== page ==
It’s important to note that you don’t actually have to be present at the scene of the crime to aid and abet. Giving assistance before the crime or helping in some way that does not require your presence can still qualify as aiding and abetting under state law.
Examples of aiding and abetting can include:
- Driving a getaway car
- Providing information or tools that help the perpetrator commit the crime
- Helping the perpetrator plan the crime
- Providing money necessary to commit the crime
- Providing a false alibi, and
- Acting as a lookout.
Any behavior that encourages, facilitates, or aids a crime can make you an accomplice who is criminally liable for that offense.
Penalties for Aiding and Abetting
Aiding and abetting isn’t actually its own criminal offense. Instead, anyone who commits a crime, whether directly or indirectly, or who aids and abets a crime, can be held responsible. Anyone who helps with a crime can face the consequences for that specific offense.
Example #1: You willingly provide blueprints for a building to a friend who wants to commit a burglary. Since you aided the crime, you can face the penalties for burglary.
Example #2: You acted as the getaway driver for a friend after a kidnapping. Since you helped them commit the crime, you can face the penalties for kidnapping.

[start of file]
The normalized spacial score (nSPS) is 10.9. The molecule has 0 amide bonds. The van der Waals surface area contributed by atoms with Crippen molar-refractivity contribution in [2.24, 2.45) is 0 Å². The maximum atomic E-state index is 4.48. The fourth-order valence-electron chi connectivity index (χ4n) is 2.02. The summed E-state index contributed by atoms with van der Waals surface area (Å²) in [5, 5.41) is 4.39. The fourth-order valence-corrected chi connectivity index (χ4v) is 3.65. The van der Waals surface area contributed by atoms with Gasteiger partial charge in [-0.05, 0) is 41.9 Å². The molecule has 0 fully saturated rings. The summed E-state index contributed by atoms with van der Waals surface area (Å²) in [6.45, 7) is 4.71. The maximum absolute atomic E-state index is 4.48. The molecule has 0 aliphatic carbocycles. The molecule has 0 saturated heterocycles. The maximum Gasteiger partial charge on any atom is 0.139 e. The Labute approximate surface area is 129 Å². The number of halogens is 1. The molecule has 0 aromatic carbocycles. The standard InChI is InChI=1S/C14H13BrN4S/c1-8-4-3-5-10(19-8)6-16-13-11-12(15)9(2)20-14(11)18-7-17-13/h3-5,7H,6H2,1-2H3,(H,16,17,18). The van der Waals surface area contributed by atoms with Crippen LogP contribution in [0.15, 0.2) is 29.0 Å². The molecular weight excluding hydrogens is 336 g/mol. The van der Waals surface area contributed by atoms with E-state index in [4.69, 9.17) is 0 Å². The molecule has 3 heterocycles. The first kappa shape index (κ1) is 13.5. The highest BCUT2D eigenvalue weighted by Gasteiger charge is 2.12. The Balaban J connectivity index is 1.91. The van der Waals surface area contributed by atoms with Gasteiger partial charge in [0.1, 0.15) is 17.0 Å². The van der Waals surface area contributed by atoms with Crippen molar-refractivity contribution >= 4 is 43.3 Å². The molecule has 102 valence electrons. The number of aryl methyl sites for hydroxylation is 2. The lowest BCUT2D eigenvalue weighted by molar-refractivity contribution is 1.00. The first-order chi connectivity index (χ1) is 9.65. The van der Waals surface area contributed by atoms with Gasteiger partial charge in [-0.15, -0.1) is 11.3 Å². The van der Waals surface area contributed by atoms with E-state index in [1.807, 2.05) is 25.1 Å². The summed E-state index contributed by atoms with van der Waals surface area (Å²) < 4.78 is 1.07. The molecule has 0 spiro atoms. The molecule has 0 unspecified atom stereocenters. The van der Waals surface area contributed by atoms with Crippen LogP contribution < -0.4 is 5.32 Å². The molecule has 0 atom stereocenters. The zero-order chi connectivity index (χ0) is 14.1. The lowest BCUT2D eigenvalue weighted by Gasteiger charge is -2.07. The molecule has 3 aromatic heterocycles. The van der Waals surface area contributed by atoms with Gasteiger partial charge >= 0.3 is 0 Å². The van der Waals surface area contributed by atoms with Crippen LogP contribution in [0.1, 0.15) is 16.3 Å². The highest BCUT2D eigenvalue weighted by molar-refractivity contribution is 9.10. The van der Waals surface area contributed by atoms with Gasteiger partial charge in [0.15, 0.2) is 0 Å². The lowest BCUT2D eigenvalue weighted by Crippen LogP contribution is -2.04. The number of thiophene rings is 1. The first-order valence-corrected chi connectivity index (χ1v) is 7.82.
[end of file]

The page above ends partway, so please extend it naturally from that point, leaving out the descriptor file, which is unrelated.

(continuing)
Example #3: You helped to create a diversion in a store so that the perpetrator could steal several expensive items. Since you facilitated the crime, you can face the penalties for theft.
In addition to facing jail time, fines, and other penalties, you will also be burdened with a criminal record. Having a criminal record can affect every aspect of your life for years to come. Consequences of a criminal record for aiding and abetting may include:
- Loss of a professional license
- Prohibition on working in certain fields (e.g., healthcare, education, government)
- Difficulty finding a place to live
- Loss of government benefits
- Negative social stigma
- Loss of gun ownership rights
- Loss of voting rights, and more.
The more serious the underlying crime, the more serious the penalties you can face.
Defending Aiding and Abetting Charges in San Diego
Just because the state has accused you of aiding and abetting a crime does not mean that you will be convicted. The state has the burden of proving that you are guilty of the crime beyond a reasonable doubt. You also have the right to aggressively defend yourself against these allegations. The best thing you can do is hire an attorney to lead your defense.
At the Law Office of Vikas Bajaj, we will assert any argument that may help your defense or undermine the state’s case against you. Defenses that can be used in aiding and abetting cases include:
- Lack of knowledge
- Lack of intent and purpose
- Aid provided because of force, duress, fraud, or manipulation
- No helpful aid was actually provided
- Mistaken identify
- False allegations, and
- Evidence obtained in violation of your rights.
Call our San Diego criminal defense lawyers to find out how we can help you fight aiding and abetting charges today.
San Diego Aiding and Abetting Defense Lawyers
Have you been accused of helping another person commit a crime? Are you facing criminal charges for aiding and abetting that crime? Contact our San Diego aiding and abetting defense lawyers for immediate legal assistance. We will carefully review your case, determine the best strategy for a defense, and fight to protect your future. Call today to learn more.